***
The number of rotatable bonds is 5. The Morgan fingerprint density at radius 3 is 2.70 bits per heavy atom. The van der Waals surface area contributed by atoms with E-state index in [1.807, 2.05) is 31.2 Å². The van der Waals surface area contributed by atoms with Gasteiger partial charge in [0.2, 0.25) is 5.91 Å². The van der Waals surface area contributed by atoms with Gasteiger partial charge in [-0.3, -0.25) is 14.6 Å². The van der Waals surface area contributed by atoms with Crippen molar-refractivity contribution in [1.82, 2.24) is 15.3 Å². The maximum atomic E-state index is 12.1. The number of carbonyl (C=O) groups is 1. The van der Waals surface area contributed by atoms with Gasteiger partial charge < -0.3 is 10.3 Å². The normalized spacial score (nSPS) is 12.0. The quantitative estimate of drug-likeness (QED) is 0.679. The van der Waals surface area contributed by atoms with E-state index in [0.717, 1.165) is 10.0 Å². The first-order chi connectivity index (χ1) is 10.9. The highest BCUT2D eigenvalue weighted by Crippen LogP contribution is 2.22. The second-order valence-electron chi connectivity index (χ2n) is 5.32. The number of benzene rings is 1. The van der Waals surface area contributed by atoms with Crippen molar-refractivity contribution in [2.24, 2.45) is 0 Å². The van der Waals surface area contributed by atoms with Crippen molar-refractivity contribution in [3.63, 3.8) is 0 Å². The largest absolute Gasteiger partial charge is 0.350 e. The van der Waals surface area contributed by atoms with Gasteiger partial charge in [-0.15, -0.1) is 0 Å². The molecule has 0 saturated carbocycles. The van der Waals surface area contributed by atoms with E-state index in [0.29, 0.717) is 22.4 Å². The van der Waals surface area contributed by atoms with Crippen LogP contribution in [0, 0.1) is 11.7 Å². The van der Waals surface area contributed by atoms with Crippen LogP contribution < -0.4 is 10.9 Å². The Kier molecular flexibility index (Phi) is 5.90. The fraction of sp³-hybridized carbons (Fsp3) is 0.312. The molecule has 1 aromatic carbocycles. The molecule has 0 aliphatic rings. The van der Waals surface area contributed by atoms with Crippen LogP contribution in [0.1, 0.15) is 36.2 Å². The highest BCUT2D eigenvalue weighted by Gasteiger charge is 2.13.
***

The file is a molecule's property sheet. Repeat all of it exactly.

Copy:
The number of rotatable bonds is 5. The Morgan fingerprint density at radius 3 is 2.70 bits per heavy atom. The van der Waals surface area contributed by atoms with E-state index in [1.807, 2.05) is 31.2 Å². The van der Waals surface area contributed by atoms with Gasteiger partial charge in [0.2, 0.25) is 5.91 Å². The van der Waals surface area contributed by atoms with Gasteiger partial charge in [-0.3, -0.25) is 14.6 Å². The van der Waals surface area contributed by atoms with Crippen molar-refractivity contribution in [1.82, 2.24) is 15.3 Å². The maximum atomic E-state index is 12.1. The number of carbonyl (C=O) groups is 1. The van der Waals surface area contributed by atoms with Gasteiger partial charge < -0.3 is 10.3 Å². The normalized spacial score (nSPS) is 12.0. The quantitative estimate of drug-likeness (QED) is 0.679. The van der Waals surface area contributed by atoms with E-state index in [0.717, 1.165) is 10.0 Å². The first-order chi connectivity index (χ1) is 10.9. The highest BCUT2D eigenvalue weighted by Crippen LogP contribution is 2.22. The second-order valence-electron chi connectivity index (χ2n) is 5.32. The number of benzene rings is 1. The van der Waals surface area contributed by atoms with Crippen molar-refractivity contribution in [2.24, 2.45) is 0 Å². The van der Waals surface area contributed by atoms with Crippen molar-refractivity contribution in [3.63, 3.8) is 0 Å². The largest absolute Gasteiger partial charge is 0.350 e. The van der Waals surface area contributed by atoms with Gasteiger partial charge in [-0.15, -0.1) is 0 Å². The molecule has 0 saturated carbocycles. The van der Waals surface area contributed by atoms with E-state index in [0.29, 0.717) is 22.4 Å². The van der Waals surface area contributed by atoms with Crippen LogP contribution in [0, 0.1) is 11.7 Å². The van der Waals surface area contributed by atoms with Crippen LogP contribution < -0.4 is 10.9 Å². The Kier molecular flexibility index (Phi) is 5.90. The fraction of sp³-hybridized carbons (Fsp3) is 0.312. The molecule has 1 aromatic carbocycles. The molecule has 0 aliphatic rings. The van der Waals surface area contributed by atoms with Crippen LogP contribution in [0.1, 0.15) is 36.2 Å². The highest BCUT2D eigenvalue weighted by Gasteiger charge is 2.13.